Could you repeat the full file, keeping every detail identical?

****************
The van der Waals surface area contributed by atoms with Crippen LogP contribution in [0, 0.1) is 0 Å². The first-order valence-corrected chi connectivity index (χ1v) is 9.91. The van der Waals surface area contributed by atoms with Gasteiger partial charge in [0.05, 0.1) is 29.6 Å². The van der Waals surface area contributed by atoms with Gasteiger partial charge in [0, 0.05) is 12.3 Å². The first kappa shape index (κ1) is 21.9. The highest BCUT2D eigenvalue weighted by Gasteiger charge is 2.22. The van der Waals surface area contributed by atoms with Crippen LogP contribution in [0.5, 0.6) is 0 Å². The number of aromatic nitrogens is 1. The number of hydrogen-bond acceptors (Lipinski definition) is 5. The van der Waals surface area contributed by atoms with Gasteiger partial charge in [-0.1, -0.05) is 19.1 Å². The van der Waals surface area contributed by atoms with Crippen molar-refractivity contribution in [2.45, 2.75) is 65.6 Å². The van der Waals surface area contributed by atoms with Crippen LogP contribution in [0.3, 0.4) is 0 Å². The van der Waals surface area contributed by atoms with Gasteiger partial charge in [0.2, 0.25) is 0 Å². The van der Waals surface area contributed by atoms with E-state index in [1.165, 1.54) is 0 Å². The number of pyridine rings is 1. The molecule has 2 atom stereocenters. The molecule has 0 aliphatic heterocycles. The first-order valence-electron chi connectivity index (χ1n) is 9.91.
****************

The van der Waals surface area contributed by atoms with Crippen LogP contribution in [0, 0.1) is 0 Å². The first-order valence-corrected chi connectivity index (χ1v) is 9.91. The van der Waals surface area contributed by atoms with Gasteiger partial charge in [0.05, 0.1) is 29.6 Å². The van der Waals surface area contributed by atoms with Gasteiger partial charge in [0, 0.05) is 12.3 Å². The first kappa shape index (κ1) is 21.9. The highest BCUT2D eigenvalue weighted by Gasteiger charge is 2.22. The van der Waals surface area contributed by atoms with Crippen LogP contribution in [0.5, 0.6) is 0 Å². The number of aromatic nitrogens is 1. The number of hydrogen-bond acceptors (Lipinski definition) is 5. The van der Waals surface area contributed by atoms with Gasteiger partial charge in [-0.1, -0.05) is 19.1 Å². The van der Waals surface area contributed by atoms with Crippen molar-refractivity contribution in [2.45, 2.75) is 65.6 Å². The van der Waals surface area contributed by atoms with Crippen LogP contribution in [0.3, 0.4) is 0 Å². The van der Waals surface area contributed by atoms with Gasteiger partial charge in [0.2, 0.25) is 0 Å². The van der Waals surface area contributed by atoms with E-state index in [1.165, 1.54) is 0 Å². The number of pyridine rings is 1. The molecule has 2 atom stereocenters. The molecule has 0 aliphatic heterocycles. The first-order valence-electron chi connectivity index (χ1n) is 9.91.